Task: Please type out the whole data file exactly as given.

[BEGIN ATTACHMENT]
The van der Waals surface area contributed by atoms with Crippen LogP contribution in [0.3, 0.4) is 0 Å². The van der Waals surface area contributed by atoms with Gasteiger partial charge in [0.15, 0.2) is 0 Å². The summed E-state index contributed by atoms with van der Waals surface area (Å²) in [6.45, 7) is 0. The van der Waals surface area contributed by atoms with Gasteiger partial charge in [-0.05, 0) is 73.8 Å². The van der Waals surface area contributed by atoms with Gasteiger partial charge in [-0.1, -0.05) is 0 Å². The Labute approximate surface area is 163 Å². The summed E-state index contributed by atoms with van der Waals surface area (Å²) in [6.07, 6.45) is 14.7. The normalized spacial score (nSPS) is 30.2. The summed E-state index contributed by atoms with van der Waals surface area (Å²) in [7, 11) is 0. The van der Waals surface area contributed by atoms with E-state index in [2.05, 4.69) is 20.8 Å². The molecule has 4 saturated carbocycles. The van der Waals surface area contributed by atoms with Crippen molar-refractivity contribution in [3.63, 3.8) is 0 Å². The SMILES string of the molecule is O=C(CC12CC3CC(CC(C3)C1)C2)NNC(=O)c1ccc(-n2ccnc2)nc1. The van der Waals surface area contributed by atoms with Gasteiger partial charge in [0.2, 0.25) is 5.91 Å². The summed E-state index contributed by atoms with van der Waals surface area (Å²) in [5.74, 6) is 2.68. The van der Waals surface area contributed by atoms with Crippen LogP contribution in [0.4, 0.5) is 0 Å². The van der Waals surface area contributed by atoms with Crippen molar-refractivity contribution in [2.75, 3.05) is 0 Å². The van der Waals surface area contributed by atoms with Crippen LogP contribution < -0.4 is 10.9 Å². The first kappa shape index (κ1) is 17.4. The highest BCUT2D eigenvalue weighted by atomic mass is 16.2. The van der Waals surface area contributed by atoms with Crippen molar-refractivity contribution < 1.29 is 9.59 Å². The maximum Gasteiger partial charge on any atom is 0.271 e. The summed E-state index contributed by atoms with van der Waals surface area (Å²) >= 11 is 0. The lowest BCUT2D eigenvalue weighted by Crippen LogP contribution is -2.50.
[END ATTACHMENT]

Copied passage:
The van der Waals surface area contributed by atoms with Crippen LogP contribution in [0.3, 0.4) is 0 Å². The van der Waals surface area contributed by atoms with Gasteiger partial charge in [0.15, 0.2) is 0 Å². The summed E-state index contributed by atoms with van der Waals surface area (Å²) in [6.45, 7) is 0. The van der Waals surface area contributed by atoms with Gasteiger partial charge in [-0.05, 0) is 73.8 Å². The van der Waals surface area contributed by atoms with Gasteiger partial charge in [-0.1, -0.05) is 0 Å². The Labute approximate surface area is 163 Å². The summed E-state index contributed by atoms with van der Waals surface area (Å²) in [6.07, 6.45) is 14.7. The normalized spacial score (nSPS) is 30.2. The summed E-state index contributed by atoms with van der Waals surface area (Å²) in [7, 11) is 0. The van der Waals surface area contributed by atoms with E-state index in [2.05, 4.69) is 20.8 Å². The molecule has 4 saturated carbocycles. The van der Waals surface area contributed by atoms with Crippen molar-refractivity contribution in [3.63, 3.8) is 0 Å². The SMILES string of the molecule is O=C(CC12CC3CC(CC(C3)C1)C2)NNC(=O)c1ccc(-n2ccnc2)nc1. The van der Waals surface area contributed by atoms with Gasteiger partial charge in [0.2, 0.25) is 5.91 Å². The summed E-state index contributed by atoms with van der Waals surface area (Å²) in [5.74, 6) is 2.68. The van der Waals surface area contributed by atoms with Crippen LogP contribution in [0.4, 0.5) is 0 Å². The van der Waals surface area contributed by atoms with Crippen molar-refractivity contribution in [2.75, 3.05) is 0 Å². The van der Waals surface area contributed by atoms with Crippen LogP contribution < -0.4 is 10.9 Å². The first kappa shape index (κ1) is 17.4. The highest BCUT2D eigenvalue weighted by atomic mass is 16.2. The van der Waals surface area contributed by atoms with Crippen molar-refractivity contribution < 1.29 is 9.59 Å². The maximum Gasteiger partial charge on any atom is 0.271 e. The summed E-state index contributed by atoms with van der Waals surface area (Å²) >= 11 is 0. The lowest BCUT2D eigenvalue weighted by Crippen LogP contribution is -2.50.